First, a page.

As transgender people come out or begin to transition, they may begin to internalize diet culture messaging about the idealize male or female body. This may also be a source of gender dysphoria, as they compare their body to the ideal. Transgender men may seek to have a more muscular build to conform to society’s expectation for men and masculinity, while transgender women might desire a thin and delicate frame to conform to society’s expectation for women and femininity. 

Together, these factors can increase a trans person’s risk of developing an eating disorder. About 16% of transgender individuals suffer from an eating disorder. Transgender individuals are also at a higher risk of suicidality, with 40% of transgender adults attempting suicide in their lifetime, compared to less than 5% of the general population. With suicide being a major cause of death for those with eating disorders, transgender individuals with eating disorders are particularly at-risk.  

Non-Binary & Gender-Expansive Individuals 

Non-binary and gender-expansive gender identities are genders that do not fit within the gender binary (man and woman). Some gender-expansive identities include non-binary, genderqueer, gender-fluid, bigender and pangender. 

Non-binary individuals often fear their gender identity will not be accepted, and experience identity invalidation, a lack of social support and increased discrimination. There is also the additional stressor of the invalidation of gender-expansive identities being described by society as “fake” or “nonsensical.” 

While there is not a lot of research specifically focusing on non-binary individuals, a recent study reported that nearly 25% of gender-expansive individuals reported recently engaging in dietary restraint, and 12.9% reported engaging in objective binge episodes. Another study showed non-binary participants were significantly more likely to report an eating disorder diagnosis compared to their binary gender peers. 

Risk Factors & Protective Factors for Eating Disorders in the LGBTQ+ Community 

LGBTQ individuals experience greater levels of stress, discrimination, violence, bulling, social pressure to conform and higher levels of isolation compared to their straight and cisgender peers. These challenges – collectively considered the Minority Stress Theory – make LGBTQ individuals more likely to experience mental health struggles, especially if their identity isn’t affirmed by their loved ones or they have experienced trauma.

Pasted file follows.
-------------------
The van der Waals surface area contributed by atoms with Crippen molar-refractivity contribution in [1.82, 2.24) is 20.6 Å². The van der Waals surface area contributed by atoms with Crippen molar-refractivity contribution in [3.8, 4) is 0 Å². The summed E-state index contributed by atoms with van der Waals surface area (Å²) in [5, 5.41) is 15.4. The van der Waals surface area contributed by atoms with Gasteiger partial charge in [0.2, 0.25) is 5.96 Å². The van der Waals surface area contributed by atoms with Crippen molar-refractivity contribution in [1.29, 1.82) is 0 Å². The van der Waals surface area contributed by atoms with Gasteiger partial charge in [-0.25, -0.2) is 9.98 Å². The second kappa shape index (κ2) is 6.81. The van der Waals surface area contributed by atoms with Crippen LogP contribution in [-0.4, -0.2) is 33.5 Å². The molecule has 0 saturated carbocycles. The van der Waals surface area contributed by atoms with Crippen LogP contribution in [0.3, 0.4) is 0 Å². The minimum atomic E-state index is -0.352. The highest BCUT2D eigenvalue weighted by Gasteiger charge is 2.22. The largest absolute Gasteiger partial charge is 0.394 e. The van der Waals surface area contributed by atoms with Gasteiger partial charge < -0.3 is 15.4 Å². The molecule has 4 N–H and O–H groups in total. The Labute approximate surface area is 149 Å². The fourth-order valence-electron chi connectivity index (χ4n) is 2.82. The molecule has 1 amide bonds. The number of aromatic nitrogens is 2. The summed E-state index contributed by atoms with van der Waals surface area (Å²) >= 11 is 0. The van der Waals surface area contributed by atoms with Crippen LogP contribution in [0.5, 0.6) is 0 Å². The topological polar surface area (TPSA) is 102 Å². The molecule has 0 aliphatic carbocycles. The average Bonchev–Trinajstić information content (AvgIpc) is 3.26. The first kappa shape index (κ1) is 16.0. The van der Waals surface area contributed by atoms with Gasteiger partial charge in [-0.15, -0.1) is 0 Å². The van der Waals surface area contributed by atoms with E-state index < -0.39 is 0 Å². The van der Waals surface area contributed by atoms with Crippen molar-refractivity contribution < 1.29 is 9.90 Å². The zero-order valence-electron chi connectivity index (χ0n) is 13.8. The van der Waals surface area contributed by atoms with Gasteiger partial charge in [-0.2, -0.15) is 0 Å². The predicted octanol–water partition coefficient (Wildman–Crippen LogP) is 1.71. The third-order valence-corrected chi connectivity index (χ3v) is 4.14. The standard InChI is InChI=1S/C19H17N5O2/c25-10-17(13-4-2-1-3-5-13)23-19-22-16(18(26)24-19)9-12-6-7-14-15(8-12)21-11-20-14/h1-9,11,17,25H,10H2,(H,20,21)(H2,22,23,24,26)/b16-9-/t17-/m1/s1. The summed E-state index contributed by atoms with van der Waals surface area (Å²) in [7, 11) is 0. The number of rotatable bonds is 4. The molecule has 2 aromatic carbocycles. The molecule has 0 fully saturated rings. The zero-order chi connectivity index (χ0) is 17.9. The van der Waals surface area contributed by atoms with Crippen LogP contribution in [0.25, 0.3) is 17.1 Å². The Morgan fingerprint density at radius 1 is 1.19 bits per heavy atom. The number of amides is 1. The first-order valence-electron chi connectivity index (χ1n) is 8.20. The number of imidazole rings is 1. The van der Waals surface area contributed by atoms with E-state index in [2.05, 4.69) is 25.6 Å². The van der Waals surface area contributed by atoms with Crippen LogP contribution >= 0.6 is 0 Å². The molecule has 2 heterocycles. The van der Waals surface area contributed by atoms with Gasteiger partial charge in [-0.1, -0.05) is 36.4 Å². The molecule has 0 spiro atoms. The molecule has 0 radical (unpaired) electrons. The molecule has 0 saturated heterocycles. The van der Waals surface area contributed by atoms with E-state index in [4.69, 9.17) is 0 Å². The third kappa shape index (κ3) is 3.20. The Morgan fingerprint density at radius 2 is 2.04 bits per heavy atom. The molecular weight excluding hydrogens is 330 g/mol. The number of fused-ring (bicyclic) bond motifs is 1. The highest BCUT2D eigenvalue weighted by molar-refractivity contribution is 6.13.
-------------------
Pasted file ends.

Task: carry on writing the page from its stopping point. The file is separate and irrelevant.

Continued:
Ongoing support from peers, strong family relationships and friendships, along with a sense of self-compassion can help protect against the development of eating disorders.  

LGBTQ+ individuals are at an increased risk of developing eating disorders along with other psychiatric illnesses. It is vital providers understand the unique way eating disorders present and develop in the LGBTQ+ community to provide high-quality, evidence-based LGBTQ-competent care.


  1. Dawson, L., Long, M., & Frederiksen, B. (2021). LGBT+ People’s Health status and Access to Care. KFF. Retrieved February 25, 2024, from 
  2. Burnette, C. B., Kwitowski, M. A., Trujillo, M. A., & Perrin, P. B. (2019). Body Appreciation in Lesbian, Bisexual, and Queer Women: Examining a Model of Social Support, Resilience, and Self-Esteem. Health Equity, 3(1), 238–245.  
  3. FAQ: What is Passing? (2020, December 17). Teen Health Source. 
  4. National Eating Disorders Association. (2012). Eating Disorders in LGBT (Gay/Lesbian/Bisexual/Transgender) Populations. 
  5. New survey on LGBTQ youth finds “concerning” disparities in suicide risk | NAMI: National Alliance on Mental Illness. (2021, May 19). National Alliance on Mental Illness. 
  6. Young, R., & Paris, F. (2020, February 25). Gay Men More At Risk Of Eating Disorders, But Finding Community Can Be Hard | Here & Now. WBUR. 
  7. Watson, R.J., Veale, J.F., Saewyc, E.M. (2017). Disordered Eating Behaviors Among Transgender Youth: Probability Profiles from Risk and Protective Factors. International Journal of Eating Disorders, 50(5), 515-522. 
  8. Diemer, E. W., White Hughto, J. M., Gordon, A. R., Guss, C., Austin, S. B., & Reisner, S. L. (2018). Beyond the Binary: Differences in Eating Disorder Prevalence by Gender Identity in a Transgender Sample. Transgender Health, 3(1), 17–23. 
  9. Nagata, J. M., Compte, E. J., Cattle, C. J., Flentje, A., Capriotti, M. R., Lubensky, M. E., Murray, S. B., Obedin-Maliver, J., & Lunn, M. R. (2020). Community norms for the Eating Disorder Examination Questionnaire (EDE-Q) among gender-expansive populations. Journal of Eating Disorders, 8(1). 

Last Reviewed: March 2024 by Casey Shamy, LSW

Written by

Casey Shamy, LSW

Casey Shamy serves as Director of Marketing of ACUTE Center for Eating Disorders and Severe Malnutrition, bringing an essential fusion of clinical and behavioral health marketing experience to her…

ACUTE Earns Prestigious Center of Excellence Designation from Anthem
In 2018, the ACUTE Center for Eating Disorders & Severe Malnutrition at Denver Health was honored by Anthem Health as a Center of Excellence for Medical Treatment of Severe and Extreme Eating Disorders. ACUTE is the first medical unit ever to achieve this designation in the field of eating disorders. It comes after a rigorous review process.

Center of Excellence Logo